Cowater Selected to Implement Important Research Project to Support Livelihood Development News

22 January, 2020

January 2020:  Cowater International is pleased to announce that it has been selected to deliver a new action research project focused on supporting livelihoods in the world’s most vulnerable and conflict affected countries. The Supporting Pastoralism and Agriculture in Recurrent and Protracted Crises (SPARC) programme is a six-year (2020-2026) GBP 19.9 million (CAD 34.7 million) initiative, funded by the UK’s Department for International Development (DFID). This ambitious programme aims to address knowledge gaps and generate research to inform the next generation of policies, programmes, and technologies to promote resilience for pastoralists and agro-pastoralists in fragile and conflict affected states.

Pastoralism is an important economic driver in Africa and the Middle East with an estimated 296 million people engaged in pastoralist livelihoods. In fragile and conflict affected states, pastoralism is closely intertwined with conflict, transboundary migration, local economic activity, land tenure and environmental change. As conflicts accelerate in many countries, the importance of understanding the role of pastoralism in food and income security, as a driver of conflict, migration, in rangeland management and in rural development, is becoming more acute.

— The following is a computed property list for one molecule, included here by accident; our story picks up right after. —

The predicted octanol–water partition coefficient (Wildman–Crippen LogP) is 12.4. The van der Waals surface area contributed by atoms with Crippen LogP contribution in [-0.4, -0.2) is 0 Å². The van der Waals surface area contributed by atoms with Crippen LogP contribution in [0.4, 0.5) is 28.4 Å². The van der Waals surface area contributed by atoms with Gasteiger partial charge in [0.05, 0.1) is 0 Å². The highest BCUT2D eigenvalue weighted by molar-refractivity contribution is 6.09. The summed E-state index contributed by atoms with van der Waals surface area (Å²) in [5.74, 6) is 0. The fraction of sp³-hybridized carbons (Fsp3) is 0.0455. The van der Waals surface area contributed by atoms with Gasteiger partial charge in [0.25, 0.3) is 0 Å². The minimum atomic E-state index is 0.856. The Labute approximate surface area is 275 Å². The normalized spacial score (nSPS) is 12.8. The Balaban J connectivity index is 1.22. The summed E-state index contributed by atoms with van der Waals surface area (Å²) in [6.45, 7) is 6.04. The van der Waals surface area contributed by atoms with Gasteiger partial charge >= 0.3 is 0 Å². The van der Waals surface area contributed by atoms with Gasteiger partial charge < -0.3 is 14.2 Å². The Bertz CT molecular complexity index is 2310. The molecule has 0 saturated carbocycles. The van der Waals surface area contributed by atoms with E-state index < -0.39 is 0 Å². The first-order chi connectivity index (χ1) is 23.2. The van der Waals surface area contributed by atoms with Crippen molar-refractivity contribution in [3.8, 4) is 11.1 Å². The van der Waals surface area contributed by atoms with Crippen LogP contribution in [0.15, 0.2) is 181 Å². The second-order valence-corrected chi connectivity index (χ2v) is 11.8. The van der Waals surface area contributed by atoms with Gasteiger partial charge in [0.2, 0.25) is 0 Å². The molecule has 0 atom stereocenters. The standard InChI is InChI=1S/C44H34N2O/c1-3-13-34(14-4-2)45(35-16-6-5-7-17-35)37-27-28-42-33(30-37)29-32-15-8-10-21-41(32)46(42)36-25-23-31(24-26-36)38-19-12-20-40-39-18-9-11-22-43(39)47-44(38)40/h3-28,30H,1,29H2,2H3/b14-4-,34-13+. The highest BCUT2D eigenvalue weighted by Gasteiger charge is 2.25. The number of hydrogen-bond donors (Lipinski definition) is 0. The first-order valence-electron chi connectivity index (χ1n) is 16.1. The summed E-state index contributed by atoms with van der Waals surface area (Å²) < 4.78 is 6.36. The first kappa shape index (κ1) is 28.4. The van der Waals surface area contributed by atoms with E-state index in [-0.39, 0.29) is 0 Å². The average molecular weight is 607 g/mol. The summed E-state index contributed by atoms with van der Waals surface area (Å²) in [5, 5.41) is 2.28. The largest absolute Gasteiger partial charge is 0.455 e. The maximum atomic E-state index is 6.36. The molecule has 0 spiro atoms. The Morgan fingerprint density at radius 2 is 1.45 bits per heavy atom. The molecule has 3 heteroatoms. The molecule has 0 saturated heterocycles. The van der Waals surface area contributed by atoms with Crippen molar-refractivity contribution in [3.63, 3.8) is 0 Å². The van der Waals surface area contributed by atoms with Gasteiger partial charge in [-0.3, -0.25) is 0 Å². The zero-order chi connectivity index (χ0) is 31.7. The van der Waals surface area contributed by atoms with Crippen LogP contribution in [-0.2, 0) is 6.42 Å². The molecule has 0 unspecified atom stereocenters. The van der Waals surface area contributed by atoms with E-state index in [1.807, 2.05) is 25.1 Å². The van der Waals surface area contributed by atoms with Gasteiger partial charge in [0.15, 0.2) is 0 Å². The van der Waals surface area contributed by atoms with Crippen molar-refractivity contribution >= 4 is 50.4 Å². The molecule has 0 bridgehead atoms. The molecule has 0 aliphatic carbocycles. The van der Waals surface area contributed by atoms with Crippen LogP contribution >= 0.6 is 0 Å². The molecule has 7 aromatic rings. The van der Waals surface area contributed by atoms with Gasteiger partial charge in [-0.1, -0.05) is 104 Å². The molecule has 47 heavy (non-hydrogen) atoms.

Together with our partners, the Overseas Development Institute (ODI), the International Livestock Research Institute (ILRI) and Mercy Corps, we will support action oriented research to understand how policy and programming can be better designed to support pastoralists, reduce conflicts and help identify other livelihood choices. As part of DFID’s and our commitment to gender equity, the initiative will seek to understand the gender dynamics involved in pastoralism. Engagement of women across the program will be maximized, particularly in terms of the type of research pursued and how it is conducted, to ensure women’s voices are heard.

Through this project, Cowater will continue to operate in some of the world’s most challenging environments, including in many countries in the Sahel.

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